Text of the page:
ROME AND CARTHAGE
Whenever a Greek city had been attacked, the foreign residents had moved out as quickly as they could. Why defend something which meant nothing to them but a temporary boarding house in which they were tolerated as long as they paid their bills? But when the enemy was before the gates of Rome, all the Latins rushed to her defence. It was their Mother who was in danger. It was their true ``home'' even if they lived a hundred miles away and had never seen the walls of the sacred Hills.
No defeat and no disaster could change this sentiment. In the beginning of the fourth century B.C. the wild Gauls forced their way into Italy. They had defeated the Roman army near the River Allia and had marched upon the city. They had taken Rome and then they expected that the people would come and sue for peace. They waited, but nothing happened. After a short time the Gauls found themselves surrounded by a hostile population which made it impossible for them to obtain supplies. After seven months, hunger forced them to withdraw. The policy of Rome to treat the ``foreigner'' on equal terms had proved a great success and Rome stood stronger than ever before.
This short account of the early history of Rome shows you the enormous difference between the Roman ideal of a healthy state, and that of the ancient world which was embodied in the town of Carthage. The Romans counted upon the cheerful and hearty co-operation between a number of ``equal citizens.'' The Carthaginians, following the example of Egypt and western Asia, insisted upon the unreasoning (and therefore unwilling) obedience of ``Subjects'' and when these failed they hired professional soldiers to do their fighting for them.
You will now understand why Carthage was bound to fear such a clever and powerful enemy and why the plutocracy of Carthage was only too willing to pick a quarrel that they might destroy the dangerous rival before it was too late.
But the Carthaginians, being good business men, knew that it never pays to rush matters. They proposed to the Romans that their respective cities draw two circles on the map and that each town claim one of these circles as her own ``sphere of influence'' and promise to keep out of the other fellow's circle. The agreement was promptly made and was broken just as promptly when both sides thought it wise to send their armies to Sicily where a rich soil and a bad government invited foreign interference.
The war which followed (the so-called first Punic War) lasted twenty-four years. It was fought out on the high seas and in the beginning it seemed that the experienced Car- thaginian navy would defeat the newly created Roman fleet. Following their ancient tactics, the Carthaginian ships would either ram the enemy vessels or by a bold attack from the side they would break their oars and would then kill the sailors of the helpless vessel with their arrows and with fire balls. But Roman engineers invented a new craft which carried a boarding bridge across which the Roman infantrymen stormed the hostile ship. Then there was a sudden end to Carthaginian victories. At the battle of Mylae their fleet was badly defeated. Carthage was obliged to sue for peace, and Sicily became part of the Roman domains.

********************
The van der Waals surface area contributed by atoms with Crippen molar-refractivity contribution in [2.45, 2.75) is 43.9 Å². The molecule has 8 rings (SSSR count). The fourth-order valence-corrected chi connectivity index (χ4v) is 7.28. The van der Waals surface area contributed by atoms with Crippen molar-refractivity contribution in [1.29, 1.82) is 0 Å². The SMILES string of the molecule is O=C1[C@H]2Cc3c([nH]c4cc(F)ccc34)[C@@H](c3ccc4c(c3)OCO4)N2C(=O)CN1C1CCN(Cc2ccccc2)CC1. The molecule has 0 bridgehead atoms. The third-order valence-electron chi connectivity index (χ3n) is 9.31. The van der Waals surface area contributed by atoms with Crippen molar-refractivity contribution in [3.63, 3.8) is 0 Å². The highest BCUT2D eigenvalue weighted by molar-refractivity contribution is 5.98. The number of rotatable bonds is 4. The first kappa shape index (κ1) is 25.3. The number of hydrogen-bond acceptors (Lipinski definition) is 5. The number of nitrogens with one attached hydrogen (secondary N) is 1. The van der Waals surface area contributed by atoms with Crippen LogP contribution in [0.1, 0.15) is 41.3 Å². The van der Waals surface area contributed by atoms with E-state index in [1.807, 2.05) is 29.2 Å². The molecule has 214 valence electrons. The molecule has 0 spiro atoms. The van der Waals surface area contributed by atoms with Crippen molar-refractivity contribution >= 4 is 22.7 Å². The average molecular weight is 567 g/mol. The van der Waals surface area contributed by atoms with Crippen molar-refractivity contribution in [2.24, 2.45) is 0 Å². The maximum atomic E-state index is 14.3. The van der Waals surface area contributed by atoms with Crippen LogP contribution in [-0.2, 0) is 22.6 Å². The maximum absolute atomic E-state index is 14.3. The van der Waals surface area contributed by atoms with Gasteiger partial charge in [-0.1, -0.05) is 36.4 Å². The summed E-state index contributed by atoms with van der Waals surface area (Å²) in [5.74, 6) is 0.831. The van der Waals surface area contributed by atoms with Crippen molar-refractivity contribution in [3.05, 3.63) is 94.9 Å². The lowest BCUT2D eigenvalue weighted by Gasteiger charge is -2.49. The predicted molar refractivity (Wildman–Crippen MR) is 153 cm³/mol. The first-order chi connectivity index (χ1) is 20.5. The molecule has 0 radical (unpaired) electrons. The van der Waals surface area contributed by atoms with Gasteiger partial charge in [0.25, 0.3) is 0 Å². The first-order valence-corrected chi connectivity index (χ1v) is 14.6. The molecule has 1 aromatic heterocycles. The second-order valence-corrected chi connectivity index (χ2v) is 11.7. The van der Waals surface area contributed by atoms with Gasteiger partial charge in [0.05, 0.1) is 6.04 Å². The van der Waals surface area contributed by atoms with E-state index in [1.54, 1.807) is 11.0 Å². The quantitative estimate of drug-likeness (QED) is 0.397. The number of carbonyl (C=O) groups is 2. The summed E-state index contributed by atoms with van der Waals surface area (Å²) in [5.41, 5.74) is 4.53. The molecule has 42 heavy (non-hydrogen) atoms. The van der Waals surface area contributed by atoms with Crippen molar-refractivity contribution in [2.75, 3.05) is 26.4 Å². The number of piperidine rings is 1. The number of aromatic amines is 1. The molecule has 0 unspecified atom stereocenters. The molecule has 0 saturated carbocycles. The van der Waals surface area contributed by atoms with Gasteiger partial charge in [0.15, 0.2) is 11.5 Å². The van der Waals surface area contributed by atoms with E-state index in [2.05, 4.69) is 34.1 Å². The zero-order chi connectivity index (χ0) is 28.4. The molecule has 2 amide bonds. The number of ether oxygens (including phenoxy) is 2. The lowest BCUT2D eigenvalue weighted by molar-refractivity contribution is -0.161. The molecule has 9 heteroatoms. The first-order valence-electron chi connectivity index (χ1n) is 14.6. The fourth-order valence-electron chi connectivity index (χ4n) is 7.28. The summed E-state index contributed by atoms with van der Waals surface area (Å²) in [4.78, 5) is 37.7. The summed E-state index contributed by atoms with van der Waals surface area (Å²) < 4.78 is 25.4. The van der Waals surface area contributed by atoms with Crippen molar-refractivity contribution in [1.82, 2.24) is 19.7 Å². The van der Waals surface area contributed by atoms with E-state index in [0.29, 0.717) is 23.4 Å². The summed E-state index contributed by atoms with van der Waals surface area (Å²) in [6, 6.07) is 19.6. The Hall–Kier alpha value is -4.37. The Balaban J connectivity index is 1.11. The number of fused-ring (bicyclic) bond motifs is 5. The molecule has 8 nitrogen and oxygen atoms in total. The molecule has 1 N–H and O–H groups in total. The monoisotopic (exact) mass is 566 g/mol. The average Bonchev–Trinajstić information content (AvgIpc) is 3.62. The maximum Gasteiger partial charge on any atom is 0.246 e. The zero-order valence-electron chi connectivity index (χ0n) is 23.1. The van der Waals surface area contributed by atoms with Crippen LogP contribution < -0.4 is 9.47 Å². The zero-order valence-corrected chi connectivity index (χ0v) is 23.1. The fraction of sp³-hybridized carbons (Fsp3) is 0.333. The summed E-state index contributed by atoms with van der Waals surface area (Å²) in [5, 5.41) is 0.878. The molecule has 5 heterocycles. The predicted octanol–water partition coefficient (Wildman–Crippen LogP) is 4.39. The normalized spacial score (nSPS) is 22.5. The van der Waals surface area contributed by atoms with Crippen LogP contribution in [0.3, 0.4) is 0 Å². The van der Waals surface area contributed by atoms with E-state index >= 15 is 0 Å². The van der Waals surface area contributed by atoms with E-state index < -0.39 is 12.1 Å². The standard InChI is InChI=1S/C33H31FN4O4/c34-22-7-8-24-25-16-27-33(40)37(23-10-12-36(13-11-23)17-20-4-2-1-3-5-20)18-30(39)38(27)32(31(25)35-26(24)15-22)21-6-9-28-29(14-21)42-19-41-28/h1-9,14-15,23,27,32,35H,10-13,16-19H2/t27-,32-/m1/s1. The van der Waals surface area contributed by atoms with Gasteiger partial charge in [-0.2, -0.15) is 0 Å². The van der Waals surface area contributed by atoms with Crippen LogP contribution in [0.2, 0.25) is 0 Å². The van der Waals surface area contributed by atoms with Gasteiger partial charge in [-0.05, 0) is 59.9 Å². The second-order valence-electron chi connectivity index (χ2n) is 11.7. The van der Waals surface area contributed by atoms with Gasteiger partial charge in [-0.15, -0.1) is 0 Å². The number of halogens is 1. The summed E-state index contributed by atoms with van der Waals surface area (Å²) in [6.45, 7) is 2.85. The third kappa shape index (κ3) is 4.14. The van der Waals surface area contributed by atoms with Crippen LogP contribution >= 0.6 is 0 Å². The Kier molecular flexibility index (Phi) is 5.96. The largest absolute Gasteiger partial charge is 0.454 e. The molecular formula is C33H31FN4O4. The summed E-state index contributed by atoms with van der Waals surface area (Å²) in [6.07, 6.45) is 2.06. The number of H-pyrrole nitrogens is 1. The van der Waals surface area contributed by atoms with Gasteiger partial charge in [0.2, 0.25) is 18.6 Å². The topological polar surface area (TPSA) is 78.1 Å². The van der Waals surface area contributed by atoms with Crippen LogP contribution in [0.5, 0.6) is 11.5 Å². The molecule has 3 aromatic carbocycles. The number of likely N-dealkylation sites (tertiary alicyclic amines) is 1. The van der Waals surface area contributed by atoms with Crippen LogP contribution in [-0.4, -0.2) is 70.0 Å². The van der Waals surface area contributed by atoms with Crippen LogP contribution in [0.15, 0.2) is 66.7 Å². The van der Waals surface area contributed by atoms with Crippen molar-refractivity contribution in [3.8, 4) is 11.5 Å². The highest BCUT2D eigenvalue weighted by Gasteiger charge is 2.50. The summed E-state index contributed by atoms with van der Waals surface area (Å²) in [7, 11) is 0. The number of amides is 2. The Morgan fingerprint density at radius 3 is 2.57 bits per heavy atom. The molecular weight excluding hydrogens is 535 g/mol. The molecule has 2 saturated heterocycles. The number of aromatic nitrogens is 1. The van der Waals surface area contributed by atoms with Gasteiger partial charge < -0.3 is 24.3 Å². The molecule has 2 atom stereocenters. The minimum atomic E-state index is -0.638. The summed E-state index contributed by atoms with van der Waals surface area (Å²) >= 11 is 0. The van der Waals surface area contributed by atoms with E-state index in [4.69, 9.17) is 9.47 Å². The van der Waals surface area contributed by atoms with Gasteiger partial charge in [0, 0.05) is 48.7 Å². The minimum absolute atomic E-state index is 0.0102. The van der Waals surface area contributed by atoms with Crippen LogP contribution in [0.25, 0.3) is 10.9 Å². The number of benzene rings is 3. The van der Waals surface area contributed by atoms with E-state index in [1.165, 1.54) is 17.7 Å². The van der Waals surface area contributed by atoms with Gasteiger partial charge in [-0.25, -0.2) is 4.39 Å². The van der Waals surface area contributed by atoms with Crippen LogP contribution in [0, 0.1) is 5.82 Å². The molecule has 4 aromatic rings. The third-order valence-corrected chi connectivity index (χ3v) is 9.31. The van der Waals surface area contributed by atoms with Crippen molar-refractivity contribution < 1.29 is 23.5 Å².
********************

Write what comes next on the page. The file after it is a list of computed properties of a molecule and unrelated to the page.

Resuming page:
Twenty-three years later new trouble arose. Rome (in quest of copper) had taken the island of Sardinia. Carthage (in quest of silver) thereupon occupied all of southern Spain. This made Carthage a direct neighbour of the Romans. The latter did not like this at all and they ordered their troops to cross the Pyrenees and watch the Carthaginian army of occupation.
The stage was set for the second outbreak between the two rivals. Once more a Greek colony was the pretext for a war. The Carthaginians were besieging Saguntum on the east coast of Spain. The Saguntians appealed to Rome and Rome, as usual, was willing to help. The Senate promised the help of the Latin armies, but the preparation for this expedition took some time, and meanwhile Saguntum had been taken and had been destroyed. This had been done in direct opposition to the will of Rome. The Senate decided upon war. One Roman army was to cross the African sea and make a landing on Carthaginian soil. A second division was to keep the Carthaginian armies occupied in Spain to prevent them from rushing to the aid of the home town. It was an excellent plan and everybody expected a great victory. But the Gods had decided otherwise.
It was the fall of the year 218 before the birth of Christ and the Roman army which was to attack the Carthaginians in Spain had left Italy. People were eagerly waiting for news of an easy and complete victory when a terrible rumour began to spread through the plain of the Po. Wild mountaineers, their lips trembling with fear, told of hundreds of thousands of brown men accompanied by strange beasts ``each one as big as a house,'' who had suddenly emerged from the clouds of snow which surrounded the old Graian pass through which Hercules, thousands of years before, had driven the oxen of Geryon on his way from Spain to Greece. Soon an endless stream of bedraggled refugees appeared before the gates of Rome, with more complete details. Hannibal, the son of Hamilcar, with fifty thousand soldiers, nine thousand horsemen and thirty- seven fighting elephants, had crossed the Pyrenees. He had defeated the Roman army of Scipio on the banks of the Rhone and he had guided his army safely across the mountain passes of the Alps although it was October and the roads were thickly covered with snow and ice. Then he had joined forces with the Gauls and together they had defeated a second Roman army just before they crossed the Trebia and laid siege to Placentia, the northern terminus of the road which connected Rome with the province of the Alpine districts.